In Mr.Tall, his first story collection in two decades, Tony Earley brings us seven rueful, bittersweet, riotous studies of characters both ordinary and mythical, seeking to make sense of the world transforming around them. He demonstrates once again the prodigious storytelling gifts that have made him one of the most accomplished writers of his generation.

In the title story, a lonely young bride terrifyingly shares a remote mountain valley with a larger-than-life neighbor, while the grieving widow of “The Cryptozoologist” is sure she’s been visited by a Southern variant of Bigfoot. “Have You Seen the Stolen Girl?” introduces us to the ghost of Jesse James, who plagues an elderly woman in the wake of a neighborhood girl’s abduction. In “Haunted Castles of the Barrier Islands” a newly empty-nest couple stumbles through an impenetrable Outer Banks fog seeking a new life to replace the one they have lost, while “Yard Art” follows the estranged wife of a famous country singer as she searches for an undiscovered statue by an enigmatic artist. In the concluding novella, “Jack and the Mad Dog,” we find Jack-the giant killer of the stories-in full flight from threats both canine and existential.

Earley indelibly maps previously undiscovered territories of the human heart in these melancholy, comic, and occasionally strange stories. Along the way he leads us on a journey from contemporary Nashville to a fantastical land of talking dogs and flying trees, teaching us at every step that, even in the most familiar locales, the ordinary is never just that.

What's Inside

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"Hugely enjoyable... its loping, shaggy charm lands squarely between Theroux's dourness and Guterson's dreaminess, with a dallop of down-home Appalachian soul to boot."--Washington Post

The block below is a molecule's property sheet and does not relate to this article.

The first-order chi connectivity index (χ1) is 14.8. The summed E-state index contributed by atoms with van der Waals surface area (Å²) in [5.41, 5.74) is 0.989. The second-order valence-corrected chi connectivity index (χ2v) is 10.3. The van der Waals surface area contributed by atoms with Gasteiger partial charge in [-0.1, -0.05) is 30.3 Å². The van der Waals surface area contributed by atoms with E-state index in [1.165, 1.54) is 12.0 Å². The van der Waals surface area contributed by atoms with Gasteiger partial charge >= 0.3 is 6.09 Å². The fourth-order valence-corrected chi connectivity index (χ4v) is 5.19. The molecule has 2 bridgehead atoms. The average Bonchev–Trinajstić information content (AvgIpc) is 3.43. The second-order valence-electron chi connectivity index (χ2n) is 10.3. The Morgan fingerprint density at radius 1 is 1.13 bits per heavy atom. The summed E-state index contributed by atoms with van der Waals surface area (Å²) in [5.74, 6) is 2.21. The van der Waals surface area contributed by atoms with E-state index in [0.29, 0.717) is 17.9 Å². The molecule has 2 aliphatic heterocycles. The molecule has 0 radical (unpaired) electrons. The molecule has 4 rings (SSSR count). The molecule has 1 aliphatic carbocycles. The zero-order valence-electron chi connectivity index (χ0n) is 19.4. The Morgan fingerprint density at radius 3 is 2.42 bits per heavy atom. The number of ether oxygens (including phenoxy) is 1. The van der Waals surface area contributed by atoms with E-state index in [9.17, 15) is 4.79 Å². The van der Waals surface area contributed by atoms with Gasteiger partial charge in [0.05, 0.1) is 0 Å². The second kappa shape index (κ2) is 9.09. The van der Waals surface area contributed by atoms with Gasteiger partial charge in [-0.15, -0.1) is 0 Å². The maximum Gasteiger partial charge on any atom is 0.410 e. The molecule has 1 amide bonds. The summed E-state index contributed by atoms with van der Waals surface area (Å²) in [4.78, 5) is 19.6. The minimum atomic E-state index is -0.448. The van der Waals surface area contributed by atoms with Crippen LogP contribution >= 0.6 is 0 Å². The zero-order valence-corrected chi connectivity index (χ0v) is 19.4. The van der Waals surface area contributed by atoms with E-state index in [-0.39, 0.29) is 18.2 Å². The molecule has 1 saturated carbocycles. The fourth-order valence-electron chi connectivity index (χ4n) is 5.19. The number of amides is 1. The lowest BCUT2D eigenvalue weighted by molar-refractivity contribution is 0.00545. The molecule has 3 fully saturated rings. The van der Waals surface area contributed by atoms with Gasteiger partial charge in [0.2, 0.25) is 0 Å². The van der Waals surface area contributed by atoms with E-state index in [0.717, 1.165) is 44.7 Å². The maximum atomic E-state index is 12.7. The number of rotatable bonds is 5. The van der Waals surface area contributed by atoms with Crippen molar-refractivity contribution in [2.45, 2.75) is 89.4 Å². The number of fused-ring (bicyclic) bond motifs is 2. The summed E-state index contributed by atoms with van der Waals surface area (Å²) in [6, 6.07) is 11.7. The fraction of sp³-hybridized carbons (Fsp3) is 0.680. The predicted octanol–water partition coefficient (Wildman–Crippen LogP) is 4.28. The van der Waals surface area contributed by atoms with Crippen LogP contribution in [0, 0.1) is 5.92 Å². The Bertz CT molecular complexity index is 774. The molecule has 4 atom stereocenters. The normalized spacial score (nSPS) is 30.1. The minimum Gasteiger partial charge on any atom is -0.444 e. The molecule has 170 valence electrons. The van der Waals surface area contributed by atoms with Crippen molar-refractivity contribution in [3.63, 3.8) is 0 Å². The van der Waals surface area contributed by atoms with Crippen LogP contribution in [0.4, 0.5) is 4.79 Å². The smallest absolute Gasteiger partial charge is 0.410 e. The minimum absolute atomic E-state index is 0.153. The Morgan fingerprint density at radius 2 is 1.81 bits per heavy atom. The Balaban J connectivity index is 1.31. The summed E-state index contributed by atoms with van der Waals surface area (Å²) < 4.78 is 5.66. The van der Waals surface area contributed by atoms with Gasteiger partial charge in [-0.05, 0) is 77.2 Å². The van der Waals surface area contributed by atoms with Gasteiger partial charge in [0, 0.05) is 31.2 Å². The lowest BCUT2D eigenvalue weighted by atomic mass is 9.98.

"Earley's poetic sentences empower his stories, making them more poignant, more real, as when Jesse James's laugh causes a suburban woman to imagine "a mouth filled with cobwebs," or when, beset by a horrible flood, Jack the giant-killer's "brain began to shout the thoughts inside his head so that he might hear them." This collection reminds us that imaginative leaps may at times take readers away form what they call reality, but may just as easily bring us closer to it."--Boston Globe

"Tony Earley writes warm, funny stories that will break your heart. His humor and empathy will whisk you from beginning to end, and the sadness and regret at his stories' core will resonate in your memory... Here he has assembled a group of stories that are sad, droll and unforgettable. They are sophisticated and intricate in their construction, yet appealing and accessible--a pleasure to read, never a chore. They show Earley at his best."--Minneapolis Star Tribune

"Assured, evocative tales rich in humor and complex emotion."--New York Times Book Review

"Earley has grown up. Even if apple orchards still conceal secrets, mountain hollows house strange denizens, and the trains rumble reassuringly in the distance, there is undoubtedly a hard edge to this collection... Welcome, perhaps, to the Late Earley."—Publishers Weekly (starred review)
"Punctuated by sharp insights and wry observations on the human condition, featuring strong, idiosyncratic characters having small epiphanies in their small towns."—Kirkus Reviews
"Both funny and bittersweet, these stories offer vivid characters and imaginative scenarios."—Booklist
"Tony Earley more than measures up with Mr. TallVanity Fair
"Studded with his penchant for finding enchanment in everyday lives, their folk tale patina presages the more overt magic running through his new collection of short stories... Throughout, these new fables remain tethered to Earley's trademark preoccupations--the strange alchemy by which people connect, a heartfelt grasping for what comes next."—Daily Beast
"Time has passed, but Earley's still got the magic and a lot of wisdom to go with it."—The Rumpus
"Mr. Tall is a dazzling array of short fiction pieces, each one mythic in its own way, each one peopled with characters whose unlived lives are often more vivid than their lived lives."—Charlotte Observer
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